Town of Stettler council discusses cost, benefits of school police officer

·3 min read

After discussing the costs and benefits of having a Royal Canadian Mounted Police officer in the local high school, Stettler town council approved a revised agreement with its partners for such an officer.

The decision was made at the July 6 regular meeting of council.

Town Chief Administrative Officer (CAO) Greg Switenky presented councillors with the revised school resource officer (SRO) agreement which involves a number of stakeholders, including funding partners Clearwater Public Schools and the County of Stettler.

The meeting agenda contained a copy of the agreement, which was similar to the previous one developed about 20 years ago.

For readers who may not be aware SROs are police officers who work inside the school and deal with students, staff and families on a day to day basis.

Technically the SROs are still members of the local RCMP detachment however.

Switenky stated the agreement is still funded three ways, between town, county and school division and several times during the meeting it was stated an RCMP position in Stettler area costs between $120,000 and $150,000 per year, depending on factors such as overtime pay.

Mayor Sean Nolls clarified during discussion the town and county each pay about 35 per cent of the $120,000, while the school division pays about 30 per cent.

Switenky stated this was an open-ended agreement with no specific end date, and that it was a “living” document which could be revised again in the future as circumstances require.

The CAO also pointed out the new agreement has a ceiling for cost sharing, specifically for the school division. If for some reason the SRO costs more than $120,000 per year, the agreement states only the town and county will pay extra money.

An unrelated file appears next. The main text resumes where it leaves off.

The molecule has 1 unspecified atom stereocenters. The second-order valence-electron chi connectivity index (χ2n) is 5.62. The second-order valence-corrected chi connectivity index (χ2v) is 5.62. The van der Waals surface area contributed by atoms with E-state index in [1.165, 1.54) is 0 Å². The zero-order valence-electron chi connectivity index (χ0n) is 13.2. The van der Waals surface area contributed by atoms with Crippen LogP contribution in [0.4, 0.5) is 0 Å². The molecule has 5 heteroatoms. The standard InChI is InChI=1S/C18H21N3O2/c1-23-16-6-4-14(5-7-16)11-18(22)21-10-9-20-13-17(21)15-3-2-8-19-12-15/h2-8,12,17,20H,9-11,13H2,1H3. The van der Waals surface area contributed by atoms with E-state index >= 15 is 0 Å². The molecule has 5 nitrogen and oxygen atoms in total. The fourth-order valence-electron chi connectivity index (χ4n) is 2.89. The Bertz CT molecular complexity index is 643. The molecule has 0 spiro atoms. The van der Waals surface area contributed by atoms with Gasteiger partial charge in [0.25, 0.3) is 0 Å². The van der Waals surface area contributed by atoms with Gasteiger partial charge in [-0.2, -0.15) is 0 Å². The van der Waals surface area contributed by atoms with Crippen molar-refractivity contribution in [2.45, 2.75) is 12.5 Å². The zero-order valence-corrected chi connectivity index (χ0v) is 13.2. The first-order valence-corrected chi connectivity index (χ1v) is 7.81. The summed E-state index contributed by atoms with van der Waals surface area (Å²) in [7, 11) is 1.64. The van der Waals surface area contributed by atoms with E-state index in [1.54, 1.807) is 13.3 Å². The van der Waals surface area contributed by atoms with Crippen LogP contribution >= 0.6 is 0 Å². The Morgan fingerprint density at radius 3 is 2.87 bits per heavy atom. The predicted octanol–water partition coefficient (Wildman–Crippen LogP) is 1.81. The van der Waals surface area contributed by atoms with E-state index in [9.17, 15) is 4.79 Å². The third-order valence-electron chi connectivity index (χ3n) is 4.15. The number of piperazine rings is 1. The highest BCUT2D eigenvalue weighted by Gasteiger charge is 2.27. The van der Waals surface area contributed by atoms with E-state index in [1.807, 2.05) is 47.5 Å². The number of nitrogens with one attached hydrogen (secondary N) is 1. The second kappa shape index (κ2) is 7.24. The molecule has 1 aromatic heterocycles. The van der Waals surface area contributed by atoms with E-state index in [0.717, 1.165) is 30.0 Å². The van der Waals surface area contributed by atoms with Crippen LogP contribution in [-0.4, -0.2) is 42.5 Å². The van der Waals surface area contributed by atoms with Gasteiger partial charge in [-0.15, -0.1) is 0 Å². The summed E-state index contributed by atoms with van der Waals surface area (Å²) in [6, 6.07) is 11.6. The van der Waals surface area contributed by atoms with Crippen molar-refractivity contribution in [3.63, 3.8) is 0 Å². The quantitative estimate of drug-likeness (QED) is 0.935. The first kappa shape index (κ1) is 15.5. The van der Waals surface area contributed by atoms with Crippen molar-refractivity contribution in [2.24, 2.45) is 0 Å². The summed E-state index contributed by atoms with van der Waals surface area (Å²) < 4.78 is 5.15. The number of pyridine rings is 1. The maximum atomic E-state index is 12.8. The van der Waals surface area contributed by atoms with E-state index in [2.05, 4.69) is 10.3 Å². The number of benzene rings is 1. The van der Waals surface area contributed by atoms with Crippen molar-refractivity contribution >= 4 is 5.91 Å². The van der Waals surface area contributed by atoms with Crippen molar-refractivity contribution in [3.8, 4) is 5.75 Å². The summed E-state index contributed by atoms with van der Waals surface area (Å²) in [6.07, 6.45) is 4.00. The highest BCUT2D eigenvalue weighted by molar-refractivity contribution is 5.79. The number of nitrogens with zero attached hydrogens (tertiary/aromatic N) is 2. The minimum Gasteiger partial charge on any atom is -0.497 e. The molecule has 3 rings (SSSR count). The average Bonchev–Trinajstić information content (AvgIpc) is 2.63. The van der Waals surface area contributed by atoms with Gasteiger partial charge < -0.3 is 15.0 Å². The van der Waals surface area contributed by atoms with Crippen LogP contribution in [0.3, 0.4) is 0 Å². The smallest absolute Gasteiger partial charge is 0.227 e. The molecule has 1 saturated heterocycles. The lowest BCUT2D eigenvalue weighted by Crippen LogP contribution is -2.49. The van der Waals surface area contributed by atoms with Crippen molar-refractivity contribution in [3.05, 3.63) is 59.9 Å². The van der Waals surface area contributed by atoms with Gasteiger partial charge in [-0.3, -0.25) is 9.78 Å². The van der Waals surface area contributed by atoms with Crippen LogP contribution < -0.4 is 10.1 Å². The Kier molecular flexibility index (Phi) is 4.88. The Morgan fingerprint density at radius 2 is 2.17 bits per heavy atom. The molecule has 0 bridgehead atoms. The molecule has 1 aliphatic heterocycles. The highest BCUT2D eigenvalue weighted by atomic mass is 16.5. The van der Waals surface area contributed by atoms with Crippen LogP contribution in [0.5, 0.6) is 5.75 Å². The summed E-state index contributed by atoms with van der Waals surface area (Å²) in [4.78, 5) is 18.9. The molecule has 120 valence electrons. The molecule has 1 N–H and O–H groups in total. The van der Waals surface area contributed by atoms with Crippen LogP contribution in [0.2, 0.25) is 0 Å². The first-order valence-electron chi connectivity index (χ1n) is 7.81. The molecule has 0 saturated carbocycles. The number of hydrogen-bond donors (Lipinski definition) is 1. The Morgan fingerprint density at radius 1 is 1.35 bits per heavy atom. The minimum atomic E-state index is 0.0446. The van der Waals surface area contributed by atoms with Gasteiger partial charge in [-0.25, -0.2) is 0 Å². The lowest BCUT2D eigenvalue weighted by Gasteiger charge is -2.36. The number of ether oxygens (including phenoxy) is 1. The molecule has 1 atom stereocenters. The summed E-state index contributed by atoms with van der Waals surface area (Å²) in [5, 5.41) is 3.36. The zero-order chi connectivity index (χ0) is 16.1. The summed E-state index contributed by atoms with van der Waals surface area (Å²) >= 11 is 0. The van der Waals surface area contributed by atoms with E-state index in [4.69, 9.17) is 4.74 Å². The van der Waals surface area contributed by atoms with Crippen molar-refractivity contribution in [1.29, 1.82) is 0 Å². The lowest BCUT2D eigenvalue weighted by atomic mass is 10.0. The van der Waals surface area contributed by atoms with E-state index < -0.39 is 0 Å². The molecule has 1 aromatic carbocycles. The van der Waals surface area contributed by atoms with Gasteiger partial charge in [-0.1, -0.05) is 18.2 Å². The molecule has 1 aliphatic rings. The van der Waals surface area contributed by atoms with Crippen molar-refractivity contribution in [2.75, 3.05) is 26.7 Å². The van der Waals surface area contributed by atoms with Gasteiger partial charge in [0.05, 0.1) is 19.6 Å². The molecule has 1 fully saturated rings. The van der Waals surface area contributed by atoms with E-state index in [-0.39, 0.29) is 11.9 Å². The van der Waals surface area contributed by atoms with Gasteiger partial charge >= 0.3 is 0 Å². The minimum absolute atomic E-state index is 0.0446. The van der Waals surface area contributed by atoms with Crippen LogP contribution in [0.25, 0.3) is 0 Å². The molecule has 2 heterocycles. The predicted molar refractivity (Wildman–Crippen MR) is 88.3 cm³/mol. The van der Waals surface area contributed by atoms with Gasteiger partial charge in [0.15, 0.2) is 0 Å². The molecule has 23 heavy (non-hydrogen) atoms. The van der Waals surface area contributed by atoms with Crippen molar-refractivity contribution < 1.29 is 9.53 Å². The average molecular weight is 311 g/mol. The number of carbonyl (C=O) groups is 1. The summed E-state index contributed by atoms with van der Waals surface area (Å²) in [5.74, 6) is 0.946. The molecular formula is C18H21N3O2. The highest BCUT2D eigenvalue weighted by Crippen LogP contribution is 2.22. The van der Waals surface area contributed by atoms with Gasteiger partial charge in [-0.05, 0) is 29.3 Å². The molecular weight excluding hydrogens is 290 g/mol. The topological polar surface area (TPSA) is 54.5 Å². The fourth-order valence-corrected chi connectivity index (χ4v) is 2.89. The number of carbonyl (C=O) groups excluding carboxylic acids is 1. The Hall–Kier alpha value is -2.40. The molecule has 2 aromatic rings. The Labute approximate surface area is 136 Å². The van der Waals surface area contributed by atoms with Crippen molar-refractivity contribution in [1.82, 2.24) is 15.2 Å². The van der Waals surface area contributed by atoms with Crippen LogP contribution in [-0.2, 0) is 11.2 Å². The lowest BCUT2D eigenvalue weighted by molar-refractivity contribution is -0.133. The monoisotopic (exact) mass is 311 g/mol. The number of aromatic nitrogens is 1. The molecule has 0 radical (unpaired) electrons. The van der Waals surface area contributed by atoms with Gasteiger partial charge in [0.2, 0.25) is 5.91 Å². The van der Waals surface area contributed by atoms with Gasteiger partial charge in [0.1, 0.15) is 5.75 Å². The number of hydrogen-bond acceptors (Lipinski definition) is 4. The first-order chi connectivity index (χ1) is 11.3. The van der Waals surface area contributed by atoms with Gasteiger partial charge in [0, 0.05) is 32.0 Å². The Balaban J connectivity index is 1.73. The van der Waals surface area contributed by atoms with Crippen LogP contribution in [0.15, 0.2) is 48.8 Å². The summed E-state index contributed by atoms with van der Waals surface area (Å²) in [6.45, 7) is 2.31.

Switenky stated if the SRO program is run properly it has a lot of value to the Stettler community, especially the youth.

Coun. Al Campbell asked why Clearview Public Schools pays less for the SRO than the town and county.

Campbell stated about 20 years ago it was Clearview Public Schools, not the Town of Stettler, that brought this program forward.

Switenky answered school boards have financial limitations that municipalities don’t; the CAO stated the town has a tax base, while the school division relies on per-student provincial funding.

The CAO stated the revised agreement was the result of a lot of negotiation and Clearview Public Schools could have backed out of the SRO program, but didn’t.

Campbell stated he felt the town was shouldering more than its own burden. “What bothers me is they’re not paying their fair share,” said Campbell.

Referring to the 35/35/30 split Campbell said, “To me, that’s dead wrong.”

Coun. Scott Pfeiffer noted that in the summer when the high school is closed the SRO works in the Stettler region as a normal police officer, which is policing the town receives for its extra money.

Coun. Wayne Smith stated it seemed the school division was ready to cancel the SRO program and the 35/35/30 split was probably the best deal possible.

Switenky also pointed out the lone SRO officer in theory could be handling about 10 per cent of Stettler’s population at the high school, which is good value for money.

Councillors voted 6 to 1 in favour of authorizing the Town of Stettler to sign the revised SRO agreement with the County of Stettler and Clearview Public Schools.

Campbell was the lone dissenter.

Stu Salkeld, Local Journalism Initiative Reporter, East Central Alberta Review

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